By Stephen Doherty
May 31st, 2020
“Roads were made for journeys..not destinations!” -Confucious
For me, one of the most memorable lines in movie history came from Animal House. The wild leaders of the debaucherous and raucous Delta Tau Chi fraternity house–when faced with pending doom and disaster, calmly looked at each other and came up with a (temporary) solution to their pending plight. “ROAD TRIP!!” From that moment forward, packing up and taking off became an accepted, even preferred, therapy for much of what ails us. There is something cathartic about that gap between “here and there” that we all romanticize about but seldom seize. Personally, I think there IS no higher form of relief or rejuvenation than the open road on a motorcycle. For me–that’s the definition of Heaven.
In four weeks, I am going to load up my Harley with tent and sleeping bag and a few changes of socks and underwear for a two-week journey up and through Chicago, onward to Mackinac Bridge and into Canada through northern Michigan and then circling Lake Superior before threading my way back home through the northern states. I will be accompanied by three friends who I have known since I was twelve years old. We have toured parts of America several times together and the comradery was every bit as special as the scenery. We are bound together by our shared childhood experiences that, somehow, find us now exploring the latter parts of our lives with that same childhood zealousness and curiosity.
What makes this trip especially attractive for me is the double benefit of seeing the country from the top of a motorcycle coupled with the opportunity for fellowship with men I’ve known for over fifty years. Laughter around scattered campfires spread across weeks and thousands of miles is just about what the doctor ordered to combat the malaise and anxiety of our force-fed quarantine. Few things scream out “Freedom” like tallying a few thousand miles through the beauty of America’s northern states and Canada atop our mechanical steeds. Few things are more peaceful or calm than a tent and sleeping bag in the woods on the shores of a Great Lake.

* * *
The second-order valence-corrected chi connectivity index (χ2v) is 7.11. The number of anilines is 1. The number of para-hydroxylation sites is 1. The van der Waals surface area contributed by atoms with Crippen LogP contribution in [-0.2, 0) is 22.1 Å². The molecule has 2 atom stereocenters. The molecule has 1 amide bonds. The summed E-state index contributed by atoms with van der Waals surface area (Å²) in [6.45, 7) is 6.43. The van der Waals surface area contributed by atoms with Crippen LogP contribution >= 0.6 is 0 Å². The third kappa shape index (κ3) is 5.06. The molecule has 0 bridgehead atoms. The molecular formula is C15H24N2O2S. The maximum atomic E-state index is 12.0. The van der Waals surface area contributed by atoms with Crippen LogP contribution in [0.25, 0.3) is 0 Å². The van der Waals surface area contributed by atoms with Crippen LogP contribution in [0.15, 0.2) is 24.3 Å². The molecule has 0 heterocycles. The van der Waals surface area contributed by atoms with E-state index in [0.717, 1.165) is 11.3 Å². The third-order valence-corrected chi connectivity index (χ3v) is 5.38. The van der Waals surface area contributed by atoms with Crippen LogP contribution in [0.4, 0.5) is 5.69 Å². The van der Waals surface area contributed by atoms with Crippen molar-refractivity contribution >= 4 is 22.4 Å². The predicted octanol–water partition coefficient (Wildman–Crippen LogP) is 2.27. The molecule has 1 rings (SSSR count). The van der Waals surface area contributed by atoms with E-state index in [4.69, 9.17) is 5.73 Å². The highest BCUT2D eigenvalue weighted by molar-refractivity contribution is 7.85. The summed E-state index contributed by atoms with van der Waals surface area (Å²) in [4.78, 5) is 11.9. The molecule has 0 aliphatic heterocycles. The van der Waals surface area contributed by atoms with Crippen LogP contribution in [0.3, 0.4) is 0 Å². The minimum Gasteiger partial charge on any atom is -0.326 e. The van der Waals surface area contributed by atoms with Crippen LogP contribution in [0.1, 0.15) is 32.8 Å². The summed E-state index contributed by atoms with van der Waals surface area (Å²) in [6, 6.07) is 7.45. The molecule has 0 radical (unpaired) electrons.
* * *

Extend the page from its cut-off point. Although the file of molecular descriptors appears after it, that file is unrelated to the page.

“The Gap” is merely that distance between where you are and where you desire to be. It could be a tiny stretch of highway between here and someplace close but special. Or, it could be a journey involving traversing several countries and oceans to get you to “there.” It doesn’t matter. The important thing is going. The crucial decision is deciding to make the journey. Once committed, the anticipation of traveling “The Gap” becomes as exciting as the expedition itself-made more so by the fact that no two Gaps are alike. Socrates said that “To see more is to become more.” Obviously, who we travel with can add incredible dimension and richness to the trek. That said, do not discount the incredible benefits of the occasional solo journey. I have experienced some of my greatest epiphanies and introspection on lone tours.
I often worry that one of the biggest casualties of our current plight will be the diminished mental health of millions of Americans. We have been force-fed a lifetime of stress, anxiety, and uncertainty in just a few short months. We cannot take lightly our emotional recovery which is why I am so bullish on storming “The Gap” as the best tonic for our unprecedented sequestration. Just GO! We’ve just lost months of our lives to uncertainty, cultural upheaval, and economic calamity. Now is not the time to question whether or not going is a good idea. Now is the time to GO! In the words of the immortal Mark Twain, “Twenty years from now you will be more disappointed by the things you didn’t do than by the ones you did do. So throw off the bowlines. Catch the tradewinds in your sails. Explore! Dream! DISCOVER!”
“Oh, the places you’ll go!” –Dr Suess